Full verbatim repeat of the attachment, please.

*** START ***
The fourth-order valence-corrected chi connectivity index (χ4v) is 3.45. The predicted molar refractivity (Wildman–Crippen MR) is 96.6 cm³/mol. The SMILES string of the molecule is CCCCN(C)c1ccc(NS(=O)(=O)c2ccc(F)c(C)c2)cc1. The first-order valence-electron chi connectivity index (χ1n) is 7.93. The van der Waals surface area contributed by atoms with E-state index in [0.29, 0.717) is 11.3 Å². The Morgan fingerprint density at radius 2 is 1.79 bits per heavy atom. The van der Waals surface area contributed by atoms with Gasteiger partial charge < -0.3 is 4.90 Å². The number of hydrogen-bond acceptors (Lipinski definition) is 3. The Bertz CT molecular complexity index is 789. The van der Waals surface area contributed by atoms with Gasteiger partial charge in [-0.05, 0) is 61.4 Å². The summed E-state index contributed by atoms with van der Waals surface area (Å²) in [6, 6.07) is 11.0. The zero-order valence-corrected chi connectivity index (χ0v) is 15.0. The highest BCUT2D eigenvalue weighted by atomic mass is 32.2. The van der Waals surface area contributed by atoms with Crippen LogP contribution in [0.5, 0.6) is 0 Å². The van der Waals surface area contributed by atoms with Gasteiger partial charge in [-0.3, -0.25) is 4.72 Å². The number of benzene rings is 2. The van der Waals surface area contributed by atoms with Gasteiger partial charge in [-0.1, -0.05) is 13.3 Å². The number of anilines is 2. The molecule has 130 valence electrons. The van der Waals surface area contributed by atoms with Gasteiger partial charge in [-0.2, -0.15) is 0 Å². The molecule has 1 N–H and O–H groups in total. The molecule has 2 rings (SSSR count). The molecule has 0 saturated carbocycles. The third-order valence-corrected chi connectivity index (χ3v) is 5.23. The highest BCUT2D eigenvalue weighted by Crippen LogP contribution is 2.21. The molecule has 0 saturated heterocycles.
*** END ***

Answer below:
The fourth-order valence-corrected chi connectivity index (χ4v) is 3.45. The predicted molar refractivity (Wildman–Crippen MR) is 96.6 cm³/mol. The SMILES string of the molecule is CCCCN(C)c1ccc(NS(=O)(=O)c2ccc(F)c(C)c2)cc1. The first-order valence-electron chi connectivity index (χ1n) is 7.93. The van der Waals surface area contributed by atoms with E-state index in [0.29, 0.717) is 11.3 Å². The Morgan fingerprint density at radius 2 is 1.79 bits per heavy atom. The van der Waals surface area contributed by atoms with Gasteiger partial charge < -0.3 is 4.90 Å². The number of hydrogen-bond acceptors (Lipinski definition) is 3. The Bertz CT molecular complexity index is 789. The van der Waals surface area contributed by atoms with Gasteiger partial charge in [-0.05, 0) is 61.4 Å². The summed E-state index contributed by atoms with van der Waals surface area (Å²) in [6, 6.07) is 11.0. The zero-order valence-corrected chi connectivity index (χ0v) is 15.0. The highest BCUT2D eigenvalue weighted by atomic mass is 32.2. The van der Waals surface area contributed by atoms with Crippen LogP contribution in [0.5, 0.6) is 0 Å². The van der Waals surface area contributed by atoms with Gasteiger partial charge in [-0.3, -0.25) is 4.72 Å². The number of benzene rings is 2. The van der Waals surface area contributed by atoms with Gasteiger partial charge in [-0.1, -0.05) is 13.3 Å². The number of anilines is 2. The molecule has 130 valence electrons. The van der Waals surface area contributed by atoms with Gasteiger partial charge in [-0.2, -0.15) is 0 Å². The molecule has 1 N–H and O–H groups in total. The molecule has 2 rings (SSSR count). The molecule has 0 saturated carbocycles. The third-order valence-corrected chi connectivity index (χ3v) is 5.23. The highest BCUT2D eigenvalue weighted by Crippen LogP contribution is 2.21. The molecule has 0 saturated heterocycles.